Present angiotensin-converting-enzyme inhibitor treatment fails to prevent progression of non-diabetic renal disease. We aimed to assess the efficacy and safety of combined treatment of angiotensin-converting-enzyme inhibitor and angiotensin-II receptor blocker, and monotherapy of each drug at its maximum dose, in patients with non-diabetic renal disease. 336 patients with non-diabetic renal disease were enrolled from one renal outpatient department in Japan. After screening and an 18-week run-in period, 263 patients were randomly assigned angiotensin-II receptor blocker (losartan, 100 mg daily), angiotensin-converting-enzyme inhibitor (trandolapril, 3 mg daily), or a combination of both drugs at equivalent doses. Survival analysis was done to compare the effects of each regimen on the combined primary endpoint of time to doubling of serum creatinine concentration or end-stage renal disease. Analysis was by intention to treat. Seven patients discontinued or were otherwise lost to follow-up. Ten (11%) of 85 patients on combination treatment reached the combined primary endpoint compared with 20 (23%) of 85 on trandolapril alone (hazard ratio 0.38, 95% CI 0.18-0.63, p=0.018) and 20 (23%) of 86 on losartan alone (0.40, 0.17-0.69, p=0.016). Covariates affecting renal survival were combination treatment (hazard ratio 0.38, 95% CI 0.18-0.63, p=0.011), age (1.30, 1.03-2.29, p=0.009), baseline renal function (1.80, 1.02-2.99, p=0.021), change in daily urinary protein excretion rate (0.58, 0.24-0.88, p=0.022), use of diuretics (0.80, 0.30-0.94, p=0.043), and antiproteinuric response to trandolapril (0.81, 0.21-0.91, p=0.039). Frequency of side-effects with combination treatment was the same as with trandolapril alone. Combination treatment safely retards progression of non-diabetic renal disease compared with monotherapy. However, since some patients reached the combined primary endpoint on combined treatment, further strategies for complete management of progressive non-diabetic renal disease need to be researched.
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              Angiotensin receptor blockers may increase risk of myocardial infarction: unraveling the ARB-MI paradox.

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                Author and article information

                Journal
                KBR
                Kidney Blood Press Res
                10.1159/issn.1420-4096
                Kidney and Blood Pressure Research
                S. Karger AG
                1420-4096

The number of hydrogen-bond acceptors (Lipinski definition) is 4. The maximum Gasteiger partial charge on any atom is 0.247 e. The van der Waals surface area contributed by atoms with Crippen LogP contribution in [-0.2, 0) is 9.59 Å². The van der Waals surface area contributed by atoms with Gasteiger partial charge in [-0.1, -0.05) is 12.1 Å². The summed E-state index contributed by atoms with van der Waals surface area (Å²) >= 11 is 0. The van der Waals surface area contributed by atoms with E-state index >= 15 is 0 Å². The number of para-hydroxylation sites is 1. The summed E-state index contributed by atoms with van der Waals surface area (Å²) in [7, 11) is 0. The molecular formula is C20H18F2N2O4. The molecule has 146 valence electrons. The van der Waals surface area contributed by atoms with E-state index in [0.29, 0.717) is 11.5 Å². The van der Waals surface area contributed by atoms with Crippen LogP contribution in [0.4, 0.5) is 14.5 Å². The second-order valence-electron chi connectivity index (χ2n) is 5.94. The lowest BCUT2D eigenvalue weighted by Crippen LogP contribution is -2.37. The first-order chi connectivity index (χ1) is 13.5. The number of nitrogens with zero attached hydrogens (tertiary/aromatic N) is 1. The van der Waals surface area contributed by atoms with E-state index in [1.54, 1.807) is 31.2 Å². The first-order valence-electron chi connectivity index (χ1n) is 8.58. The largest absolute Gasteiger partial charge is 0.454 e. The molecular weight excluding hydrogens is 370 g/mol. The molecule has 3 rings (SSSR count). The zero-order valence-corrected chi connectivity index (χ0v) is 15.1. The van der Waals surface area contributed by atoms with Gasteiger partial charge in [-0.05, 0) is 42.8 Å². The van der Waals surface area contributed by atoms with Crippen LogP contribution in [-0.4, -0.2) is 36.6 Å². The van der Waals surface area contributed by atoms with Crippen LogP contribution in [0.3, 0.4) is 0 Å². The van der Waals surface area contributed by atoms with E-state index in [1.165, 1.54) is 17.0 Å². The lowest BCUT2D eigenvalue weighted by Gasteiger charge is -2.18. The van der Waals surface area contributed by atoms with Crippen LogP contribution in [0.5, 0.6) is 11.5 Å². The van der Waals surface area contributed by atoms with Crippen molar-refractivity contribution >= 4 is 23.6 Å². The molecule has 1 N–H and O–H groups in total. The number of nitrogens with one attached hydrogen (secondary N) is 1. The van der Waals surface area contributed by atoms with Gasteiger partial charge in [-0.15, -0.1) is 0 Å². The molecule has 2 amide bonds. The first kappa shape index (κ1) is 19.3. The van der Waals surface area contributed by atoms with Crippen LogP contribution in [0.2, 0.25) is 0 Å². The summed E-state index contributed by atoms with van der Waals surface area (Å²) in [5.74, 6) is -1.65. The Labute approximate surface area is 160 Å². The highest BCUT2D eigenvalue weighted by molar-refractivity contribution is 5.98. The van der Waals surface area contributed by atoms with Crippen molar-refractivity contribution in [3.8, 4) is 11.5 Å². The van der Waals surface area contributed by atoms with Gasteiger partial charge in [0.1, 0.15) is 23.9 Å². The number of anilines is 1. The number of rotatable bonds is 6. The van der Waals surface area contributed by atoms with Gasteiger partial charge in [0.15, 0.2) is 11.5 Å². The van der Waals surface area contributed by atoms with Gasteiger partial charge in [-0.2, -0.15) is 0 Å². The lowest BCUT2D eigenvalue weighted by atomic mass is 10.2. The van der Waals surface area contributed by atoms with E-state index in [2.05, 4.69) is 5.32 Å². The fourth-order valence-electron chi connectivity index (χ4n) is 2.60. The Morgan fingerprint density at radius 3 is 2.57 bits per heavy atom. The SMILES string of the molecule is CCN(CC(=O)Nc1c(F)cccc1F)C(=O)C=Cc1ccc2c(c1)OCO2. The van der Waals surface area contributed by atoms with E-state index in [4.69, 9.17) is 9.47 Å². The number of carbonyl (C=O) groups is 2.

1423-0143
                2007
                September 2007
                19 July 2007
                : 30
                : 5
                : 299-305
                Affiliations
                Departments of aInternal Medicine and bStatistics, The Ohio State University, Columbus, Ohio, USA
                Article
                106021 Kidney Blood Press Res 2007;30:299–305
                10.1159/000106021
                17641546
                © 2007 S. Karger AG, Basel

                Copyright: All rights reserved. No part of this publication may be translated into other languages, reproduced or utilized in any form or by any means, electronic or mechanical, including photocopying, recording, microcopying, or by any information storage and retrieval system, without permission in writing from the publisher. Drug Dosage: The authors and the publisher have exerted every effort to ensure that drug selection and dosage set forth in this text are in accord with current recommendations and practice at the time of publication. However, in view of ongoing research, changes in government regulations, and the constant flow of information relating to drug therapy and drug reactions, the reader is urged to check the package insert for each drug for any changes in indications and dosage and for added warnings and precautions. This is particularly important when the recommended agent is a new and/or infrequently employed drug. Disclaimer: The statements, opinions and data contained in this publication are solely those of the individual authors and contributors and not of the publishers and the editor(s). The appearance of advertisements or/and product references in the publication is not a warranty, endorsement, or approval of the products or services advertised or of their effectiveness, quality or safety. The publisher and the editor(s) disclaim responsibility for any injury to persons or property resulting from any ideas, methods, instructions or products referred to in the content or advertisements.

                Page count
                Figures: 3, Tables: 1, References: 41, Pages: 7
                Categories
                Original Paper

                Cardiovascular Medicine, Nephrology

                ACE inhibitor, Angiotensin receptor blocker, Renal protection